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What Novels Can Teach Us About Poverty

11/18/2008 11:10:02 AM

Tags: literary news, books and publishers, best sellers, politics, international literature, NewPages, PhysOrg.com

white tigerBooks blog NewPages passes along an item from PhysOrg.com arguing that contemporary fiction is just as good an indicator of the global condition as academic nonfiction, especially in the realm of poverty and development.

A team of British researchers has found that novels often illuminate the complexity and human dimensions of poverty as well as, if not better than, academic research. “Fiction is important because it often concerned with the basic subject matter of development,” Michael Woolcock, a professor with Manchester University’s Brooks World Poverty Institute, told PhysOrg.com. “This includes things like the promises and perils of encounters between different peoples; the tragic mix of courage, desperation, humor, and deprivation characterizing the lives of the down-trodden.”

The team studied—and recommends—the following best-selling novels: The White Tiger by Aravind Adiga; A Fine Balance by Rohinton Mistry; The Kite Runner by Khaled Hosseini; Raag Darbari by Shrilal Shukla; and Brick Lane by Monica Ali.

“Storytelling is one of humanity’s oldest methods of possessing information and representing reality,” David Lewis from the London School of Economics told PhysOrg.com. “The stories, poems and plays we categorize as literary fiction were once accepted in much the same way that scientific discourse is received as authoritative today.”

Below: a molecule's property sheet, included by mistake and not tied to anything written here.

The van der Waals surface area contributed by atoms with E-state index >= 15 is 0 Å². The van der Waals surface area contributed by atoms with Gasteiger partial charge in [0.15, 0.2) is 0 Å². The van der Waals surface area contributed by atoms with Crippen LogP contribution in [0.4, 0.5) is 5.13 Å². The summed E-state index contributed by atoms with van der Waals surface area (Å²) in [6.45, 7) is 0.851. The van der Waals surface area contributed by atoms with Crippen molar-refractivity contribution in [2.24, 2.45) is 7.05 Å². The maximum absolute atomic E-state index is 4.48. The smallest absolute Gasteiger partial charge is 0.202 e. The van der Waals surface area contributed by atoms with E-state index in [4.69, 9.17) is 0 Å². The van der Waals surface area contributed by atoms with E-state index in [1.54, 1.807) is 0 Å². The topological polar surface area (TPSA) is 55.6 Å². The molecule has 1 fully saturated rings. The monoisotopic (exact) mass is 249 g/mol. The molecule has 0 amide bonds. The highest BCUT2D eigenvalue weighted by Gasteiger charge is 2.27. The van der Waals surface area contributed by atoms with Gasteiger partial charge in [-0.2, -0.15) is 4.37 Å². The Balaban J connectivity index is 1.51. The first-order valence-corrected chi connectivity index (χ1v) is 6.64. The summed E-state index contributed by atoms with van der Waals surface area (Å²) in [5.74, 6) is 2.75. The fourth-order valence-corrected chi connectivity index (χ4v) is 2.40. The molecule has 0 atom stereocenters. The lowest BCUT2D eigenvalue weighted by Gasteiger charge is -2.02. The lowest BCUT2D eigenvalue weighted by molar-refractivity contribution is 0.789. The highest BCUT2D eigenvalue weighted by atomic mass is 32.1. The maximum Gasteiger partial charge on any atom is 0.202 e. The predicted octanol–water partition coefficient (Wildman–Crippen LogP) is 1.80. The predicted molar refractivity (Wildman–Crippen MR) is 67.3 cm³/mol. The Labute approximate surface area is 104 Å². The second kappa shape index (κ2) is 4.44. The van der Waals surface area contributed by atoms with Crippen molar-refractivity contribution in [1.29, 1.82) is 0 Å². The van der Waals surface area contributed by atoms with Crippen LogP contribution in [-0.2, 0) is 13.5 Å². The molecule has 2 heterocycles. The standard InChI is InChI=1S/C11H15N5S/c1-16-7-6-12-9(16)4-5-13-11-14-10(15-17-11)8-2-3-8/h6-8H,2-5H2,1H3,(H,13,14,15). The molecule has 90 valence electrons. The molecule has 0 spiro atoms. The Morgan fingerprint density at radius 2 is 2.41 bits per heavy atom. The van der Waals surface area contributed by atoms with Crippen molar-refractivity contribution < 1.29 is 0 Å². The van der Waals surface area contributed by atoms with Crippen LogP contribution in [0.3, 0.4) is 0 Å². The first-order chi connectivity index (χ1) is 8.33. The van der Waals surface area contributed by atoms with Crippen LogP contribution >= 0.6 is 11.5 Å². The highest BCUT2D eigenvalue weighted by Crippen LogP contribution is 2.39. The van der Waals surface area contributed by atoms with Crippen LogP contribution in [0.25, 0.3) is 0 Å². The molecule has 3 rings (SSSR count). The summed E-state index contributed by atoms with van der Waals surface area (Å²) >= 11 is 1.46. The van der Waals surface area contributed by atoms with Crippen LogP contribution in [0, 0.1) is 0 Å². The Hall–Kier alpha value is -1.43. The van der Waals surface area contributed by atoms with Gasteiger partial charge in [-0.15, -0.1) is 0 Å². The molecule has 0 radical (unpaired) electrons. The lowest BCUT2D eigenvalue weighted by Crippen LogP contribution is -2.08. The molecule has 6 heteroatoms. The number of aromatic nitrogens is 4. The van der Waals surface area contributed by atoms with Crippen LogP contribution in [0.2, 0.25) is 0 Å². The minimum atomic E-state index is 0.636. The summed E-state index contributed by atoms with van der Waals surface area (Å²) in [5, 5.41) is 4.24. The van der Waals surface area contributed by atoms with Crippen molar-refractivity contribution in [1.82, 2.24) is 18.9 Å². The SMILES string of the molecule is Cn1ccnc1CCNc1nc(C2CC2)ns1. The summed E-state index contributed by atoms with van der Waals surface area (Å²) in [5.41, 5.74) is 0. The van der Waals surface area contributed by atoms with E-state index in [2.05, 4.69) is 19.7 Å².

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PSmiley
11/24/2008 4:05:00 PM
I work in poverty reduction in Toronto, and and an important part of that work is conducting community-based, participatory research projects on the various issues - hunger, lack of affordable housing, etc. I like interviewing and even if the data entry of the results seems boring, I have found that there is a story in every survey - a story where I can envision that person who has agreed to be interviewed, even if their personal privacy is protected, meaning that I don't know their name. I can give them one. There is an advantage to the understanding of poverty that the novels mentioned here can give. I am a huge fan of Rohinton Mistry, and I have a copy of A fine Balance, which I've read more than once. I have only one issue with gaining an understanding of poverty through reading fiction: The best way to understand the poverty that your neighbour is living is to meet your neighbour, to see for yourself what their poverty means. And in North America, there is a lot of poverty, which is just as demeaning and severe as that which the Indians in A Fine Balance are living. I like the article - much of what it says is true. Great fiction is always a way to open the mind and use the imagination. The poverty described here is not just imaginary, nor does it just exist in "developing" countries - it's here in North America, often alongside the greatest affluence our human race has ever known. Patricia Smiley



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